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The experiences of primary pre-service teachers enacting assessment for learning in physical education during school placement

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dc.contributor.advisor MacPhail, Ann
dc.contributor.advisor Calerón, Antonio Macken, Suzanne 2019-02-07T14:53:20Z 2019-02-07T14:53:20Z 2018
dc.description peer-reviewed en_US
dc.description.abstract Assessment for learning (AfL) has been widely acknowledged in the literature as having significant gains for teaching and student learning if implemented effectively (Black & Wiliam, 1998). Yet despite such recognition of the effectiveness of using assessment strategies, embedding assessment within the teaching of physical education is considered ‘as one of the most troublesome topics’ (López-Pastor et al., 2013, p. 57). This study explored the experiences of primary pre-service teachers (PSTs) enacting assessment for learning (AfL) in physical education during school placement. In addition, the impact of mentoring, continuous upskilling opportunities, and the realities of school placement on PST enactment of AfL were examined. School placement components of initial teacher education programmes are integral to pre-service teacher development, however, PSTs’ ability to transfer theory into their school placement remains a challenge (Lorente-Catalán & Kirk, 2016). Ogan-Bekiroglu & Suzuk (2014) found that although PSTs identified key elements of assessment literacy in theory, they had difficulty in implementing this into practice. Through an extensive review of the literature, it is evident that no research on PSTs’ assessment literacy in teaching primary physical education has been conducted. While research on primary teacher assessment literacy revealed low levels of assessment literacy for primary teachers in the teaching of physical education (Dinan-Thompson & Penney, 2015), no further research on primary teachers’ or PSTs’ assessment literacy around physical education is evident. Using a longitudinal action research approach (Pettigrew, 1990; McNiff, 1998) the practitioner-researcher teacher educator engaged in participant observation with five primary PSTs. Data was generated using researcher field notes, primary PST reflective journals and individual primary PST interviews. Drawing on the views of Collins, Brown, & Newman (1989), a cognitive apprenticeship framework positioned with the social constructivist paradigm was adopted as the theoretical framework. Findings indicate that PSTs were functioning at a low level of assessment literacy in enactment of assessment for learning in phase one following the completion of a primary physical education module as part of their teacher education programme. The use of a cognitive apprenticeship framework proved effective in raising PST assessment literacy, coupled with regular exposure to teaching primary physical education on school placement. The realities of school placement, such as, the outsourcing of physical education lessons, multi-use of facilities, and behaviour management impacted on PST enactment of AfL. The impact of teacher educator modelling with primary school students proved more effective than the integrated approach to AfL in the physical education module, preparing the PSTs for the complexities of implementing self and peer assessment to a greater extent than when practiced with peers. The need for explicit opportunities for PSTs to practice implementing AfL in their teaching of primary physical education, through modelled practice, is essential in ITE programmes. en_US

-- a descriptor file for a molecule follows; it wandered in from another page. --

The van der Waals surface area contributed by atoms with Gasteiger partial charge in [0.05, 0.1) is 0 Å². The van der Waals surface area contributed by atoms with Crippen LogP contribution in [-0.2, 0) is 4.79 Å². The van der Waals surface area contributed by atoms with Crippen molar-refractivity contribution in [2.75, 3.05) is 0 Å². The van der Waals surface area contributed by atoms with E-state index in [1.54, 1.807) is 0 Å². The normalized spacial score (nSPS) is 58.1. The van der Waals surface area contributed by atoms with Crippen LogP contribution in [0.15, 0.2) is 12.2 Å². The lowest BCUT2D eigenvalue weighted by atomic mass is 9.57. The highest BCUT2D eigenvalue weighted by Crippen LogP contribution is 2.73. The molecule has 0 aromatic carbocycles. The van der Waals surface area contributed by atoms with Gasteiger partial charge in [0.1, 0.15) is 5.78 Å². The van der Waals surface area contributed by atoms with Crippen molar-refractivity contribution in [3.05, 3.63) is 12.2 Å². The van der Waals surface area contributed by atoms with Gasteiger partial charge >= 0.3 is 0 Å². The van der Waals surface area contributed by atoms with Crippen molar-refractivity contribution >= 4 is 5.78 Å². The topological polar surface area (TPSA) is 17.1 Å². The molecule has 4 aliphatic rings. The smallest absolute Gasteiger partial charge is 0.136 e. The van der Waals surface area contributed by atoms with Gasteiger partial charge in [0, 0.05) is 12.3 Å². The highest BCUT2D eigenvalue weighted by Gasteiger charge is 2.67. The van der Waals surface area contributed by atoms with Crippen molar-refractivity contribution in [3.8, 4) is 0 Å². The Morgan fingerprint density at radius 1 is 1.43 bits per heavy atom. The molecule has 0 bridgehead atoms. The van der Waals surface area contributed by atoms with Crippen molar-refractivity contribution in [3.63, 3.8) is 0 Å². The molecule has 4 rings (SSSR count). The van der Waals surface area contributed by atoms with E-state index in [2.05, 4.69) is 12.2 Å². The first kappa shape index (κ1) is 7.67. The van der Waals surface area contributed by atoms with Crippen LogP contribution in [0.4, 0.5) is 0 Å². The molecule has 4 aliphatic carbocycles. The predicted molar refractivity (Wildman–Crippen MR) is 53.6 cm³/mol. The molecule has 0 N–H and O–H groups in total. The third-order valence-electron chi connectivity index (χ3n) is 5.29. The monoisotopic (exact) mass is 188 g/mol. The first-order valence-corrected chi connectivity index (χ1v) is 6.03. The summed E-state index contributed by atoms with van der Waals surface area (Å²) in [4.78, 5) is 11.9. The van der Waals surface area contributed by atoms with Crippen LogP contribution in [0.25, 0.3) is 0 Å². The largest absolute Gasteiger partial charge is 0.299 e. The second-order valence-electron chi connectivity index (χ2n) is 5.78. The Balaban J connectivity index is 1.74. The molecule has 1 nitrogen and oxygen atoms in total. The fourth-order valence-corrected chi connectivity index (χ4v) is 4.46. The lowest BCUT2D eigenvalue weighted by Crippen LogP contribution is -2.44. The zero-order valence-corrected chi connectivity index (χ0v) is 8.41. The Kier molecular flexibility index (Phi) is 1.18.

dc.language.iso eng en_US
dc.publisher University of Limerick en_US
dc.subject Assessment for learning (AfL) en_US
dc.subject physical education en_US
dc.subject teaching en_US
dc.title The experiences of primary pre-service teachers enacting assessment for learning in physical education during school placement en_US
dc.type info:eu-repo/semantics/doctoralThesis en_US
dc.type.supercollection all_ul_research en_US
dc.type.supercollection ul_published_reviewed en_US
dc.type.supercollection ul_theses_dissertations en_US
dc.rights.accessrights info:eu-repo/semantics/openAccess en_US

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